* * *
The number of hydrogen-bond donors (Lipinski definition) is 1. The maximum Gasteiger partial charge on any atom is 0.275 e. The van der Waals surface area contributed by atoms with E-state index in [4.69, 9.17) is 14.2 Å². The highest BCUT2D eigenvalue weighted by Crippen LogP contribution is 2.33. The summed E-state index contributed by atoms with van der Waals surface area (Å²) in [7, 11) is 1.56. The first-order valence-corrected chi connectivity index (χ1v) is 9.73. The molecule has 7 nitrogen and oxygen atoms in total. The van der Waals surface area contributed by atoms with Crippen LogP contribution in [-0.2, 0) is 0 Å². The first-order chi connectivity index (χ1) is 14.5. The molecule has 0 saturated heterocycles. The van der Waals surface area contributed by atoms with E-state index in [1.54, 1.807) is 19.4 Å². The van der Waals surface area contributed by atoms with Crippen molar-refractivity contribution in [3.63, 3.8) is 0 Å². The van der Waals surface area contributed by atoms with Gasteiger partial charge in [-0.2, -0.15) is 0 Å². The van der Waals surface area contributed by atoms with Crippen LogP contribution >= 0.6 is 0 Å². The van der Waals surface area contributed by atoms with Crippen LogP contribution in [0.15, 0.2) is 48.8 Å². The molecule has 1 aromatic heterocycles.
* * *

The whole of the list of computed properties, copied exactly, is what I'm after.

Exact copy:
The number of hydrogen-bond donors (Lipinski definition) is 1. The maximum Gasteiger partial charge on any atom is 0.275 e. The van der Waals surface area contributed by atoms with E-state index in [4.69, 9.17) is 14.2 Å². The highest BCUT2D eigenvalue weighted by Crippen LogP contribution is 2.33. The summed E-state index contributed by atoms with van der Waals surface area (Å²) in [7, 11) is 1.56. The first-order valence-corrected chi connectivity index (χ1v) is 9.73. The molecule has 7 nitrogen and oxygen atoms in total. The van der Waals surface area contributed by atoms with Crippen LogP contribution in [-0.2, 0) is 0 Å². The first-order chi connectivity index (χ1) is 14.5. The molecule has 0 saturated heterocycles. The van der Waals surface area contributed by atoms with E-state index in [1.54, 1.807) is 19.4 Å². The van der Waals surface area contributed by atoms with Crippen molar-refractivity contribution in [3.63, 3.8) is 0 Å². The van der Waals surface area contributed by atoms with Gasteiger partial charge in [-0.2, -0.15) is 0 Å². The van der Waals surface area contributed by atoms with Crippen LogP contribution >= 0.6 is 0 Å². The van der Waals surface area contributed by atoms with Crippen LogP contribution in [0.15, 0.2) is 48.8 Å². The molecule has 1 aromatic heterocycles.